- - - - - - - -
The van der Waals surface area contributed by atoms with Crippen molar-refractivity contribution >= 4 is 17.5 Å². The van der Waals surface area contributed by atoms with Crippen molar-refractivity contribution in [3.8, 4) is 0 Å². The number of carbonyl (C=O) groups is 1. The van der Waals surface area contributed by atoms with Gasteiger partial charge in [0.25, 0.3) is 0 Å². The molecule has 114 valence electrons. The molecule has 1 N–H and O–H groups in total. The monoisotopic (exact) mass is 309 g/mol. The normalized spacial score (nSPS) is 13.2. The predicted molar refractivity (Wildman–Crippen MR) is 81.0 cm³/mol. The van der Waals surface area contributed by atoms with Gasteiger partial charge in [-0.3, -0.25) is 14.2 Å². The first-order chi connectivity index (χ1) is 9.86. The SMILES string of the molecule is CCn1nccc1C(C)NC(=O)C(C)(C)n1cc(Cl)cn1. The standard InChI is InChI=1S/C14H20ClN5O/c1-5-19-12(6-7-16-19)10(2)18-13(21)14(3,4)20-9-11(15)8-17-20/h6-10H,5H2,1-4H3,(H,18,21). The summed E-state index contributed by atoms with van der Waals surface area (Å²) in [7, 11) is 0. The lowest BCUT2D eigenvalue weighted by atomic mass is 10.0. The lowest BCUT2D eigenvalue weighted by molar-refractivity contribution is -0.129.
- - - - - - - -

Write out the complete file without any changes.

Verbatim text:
The van der Waals surface area contributed by atoms with Crippen molar-refractivity contribution >= 4 is 17.5 Å². The van der Waals surface area contributed by atoms with Crippen molar-refractivity contribution in [3.8, 4) is 0 Å². The number of carbonyl (C=O) groups is 1. The van der Waals surface area contributed by atoms with Gasteiger partial charge in [0.25, 0.3) is 0 Å². The molecule has 114 valence electrons. The molecule has 1 N–H and O–H groups in total. The monoisotopic (exact) mass is 309 g/mol. The normalized spacial score (nSPS) is 13.2. The predicted molar refractivity (Wildman–Crippen MR) is 81.0 cm³/mol. The van der Waals surface area contributed by atoms with Gasteiger partial charge in [-0.3, -0.25) is 14.2 Å². The first-order chi connectivity index (χ1) is 9.86. The SMILES string of the molecule is CCn1nccc1C(C)NC(=O)C(C)(C)n1cc(Cl)cn1. The standard InChI is InChI=1S/C14H20ClN5O/c1-5-19-12(6-7-16-19)10(2)18-13(21)14(3,4)20-9-11(15)8-17-20/h6-10H,5H2,1-4H3,(H,18,21). The summed E-state index contributed by atoms with van der Waals surface area (Å²) in [7, 11) is 0. The lowest BCUT2D eigenvalue weighted by atomic mass is 10.0. The lowest BCUT2D eigenvalue weighted by molar-refractivity contribution is -0.129.